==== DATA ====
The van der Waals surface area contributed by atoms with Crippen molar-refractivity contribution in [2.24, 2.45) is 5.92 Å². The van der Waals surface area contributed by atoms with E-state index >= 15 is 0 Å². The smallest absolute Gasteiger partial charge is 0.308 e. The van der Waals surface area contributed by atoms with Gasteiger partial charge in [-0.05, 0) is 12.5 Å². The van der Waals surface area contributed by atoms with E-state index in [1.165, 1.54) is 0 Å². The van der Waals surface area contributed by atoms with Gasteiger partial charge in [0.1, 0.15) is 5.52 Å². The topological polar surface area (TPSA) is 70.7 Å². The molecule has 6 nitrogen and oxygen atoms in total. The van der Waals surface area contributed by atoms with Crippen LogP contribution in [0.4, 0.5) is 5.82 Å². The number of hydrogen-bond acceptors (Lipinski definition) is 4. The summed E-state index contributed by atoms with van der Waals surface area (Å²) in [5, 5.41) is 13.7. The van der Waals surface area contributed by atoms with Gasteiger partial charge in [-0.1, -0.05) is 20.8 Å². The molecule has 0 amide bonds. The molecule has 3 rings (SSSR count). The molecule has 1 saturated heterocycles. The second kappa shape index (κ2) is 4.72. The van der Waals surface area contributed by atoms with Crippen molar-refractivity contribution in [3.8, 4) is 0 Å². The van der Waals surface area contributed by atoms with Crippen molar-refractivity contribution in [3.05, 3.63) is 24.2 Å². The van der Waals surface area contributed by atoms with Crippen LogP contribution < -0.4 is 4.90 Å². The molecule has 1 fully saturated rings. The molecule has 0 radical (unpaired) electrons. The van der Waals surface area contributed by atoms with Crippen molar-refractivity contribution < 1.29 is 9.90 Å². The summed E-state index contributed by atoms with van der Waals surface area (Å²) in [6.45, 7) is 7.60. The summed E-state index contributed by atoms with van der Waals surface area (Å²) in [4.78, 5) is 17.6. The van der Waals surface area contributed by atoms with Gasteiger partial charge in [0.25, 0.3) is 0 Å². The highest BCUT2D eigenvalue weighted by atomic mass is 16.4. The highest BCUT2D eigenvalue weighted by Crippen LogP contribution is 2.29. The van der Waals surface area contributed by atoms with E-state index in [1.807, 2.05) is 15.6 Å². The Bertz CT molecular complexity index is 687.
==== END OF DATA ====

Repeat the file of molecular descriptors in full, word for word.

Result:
The van der Waals surface area contributed by atoms with Crippen molar-refractivity contribution in [2.24, 2.45) is 5.92 Å². The van der Waals surface area contributed by atoms with E-state index >= 15 is 0 Å². The smallest absolute Gasteiger partial charge is 0.308 e. The van der Waals surface area contributed by atoms with Gasteiger partial charge in [-0.05, 0) is 12.5 Å². The van der Waals surface area contributed by atoms with E-state index in [1.165, 1.54) is 0 Å². The van der Waals surface area contributed by atoms with Gasteiger partial charge in [0.1, 0.15) is 5.52 Å². The topological polar surface area (TPSA) is 70.7 Å². The molecule has 6 nitrogen and oxygen atoms in total. The van der Waals surface area contributed by atoms with Crippen LogP contribution in [0.4, 0.5) is 5.82 Å². The number of hydrogen-bond acceptors (Lipinski definition) is 4. The summed E-state index contributed by atoms with van der Waals surface area (Å²) in [5, 5.41) is 13.7. The van der Waals surface area contributed by atoms with Gasteiger partial charge in [-0.1, -0.05) is 20.8 Å². The molecule has 0 amide bonds. The molecule has 3 rings (SSSR count). The molecule has 1 saturated heterocycles. The second kappa shape index (κ2) is 4.72. The van der Waals surface area contributed by atoms with Crippen molar-refractivity contribution in [3.8, 4) is 0 Å². The van der Waals surface area contributed by atoms with Crippen molar-refractivity contribution in [3.05, 3.63) is 24.2 Å². The van der Waals surface area contributed by atoms with Crippen LogP contribution < -0.4 is 4.90 Å². The molecule has 1 fully saturated rings. The molecule has 0 radical (unpaired) electrons. The van der Waals surface area contributed by atoms with Crippen molar-refractivity contribution < 1.29 is 9.90 Å². The summed E-state index contributed by atoms with van der Waals surface area (Å²) in [6.45, 7) is 7.60. The summed E-state index contributed by atoms with van der Waals surface area (Å²) in [4.78, 5) is 17.6. The van der Waals surface area contributed by atoms with Gasteiger partial charge in [0.25, 0.3) is 0 Å². The highest BCUT2D eigenvalue weighted by atomic mass is 16.4. The highest BCUT2D eigenvalue weighted by Crippen LogP contribution is 2.29. The van der Waals surface area contributed by atoms with E-state index in [1.807, 2.05) is 15.6 Å². The Bertz CT molecular complexity index is 687.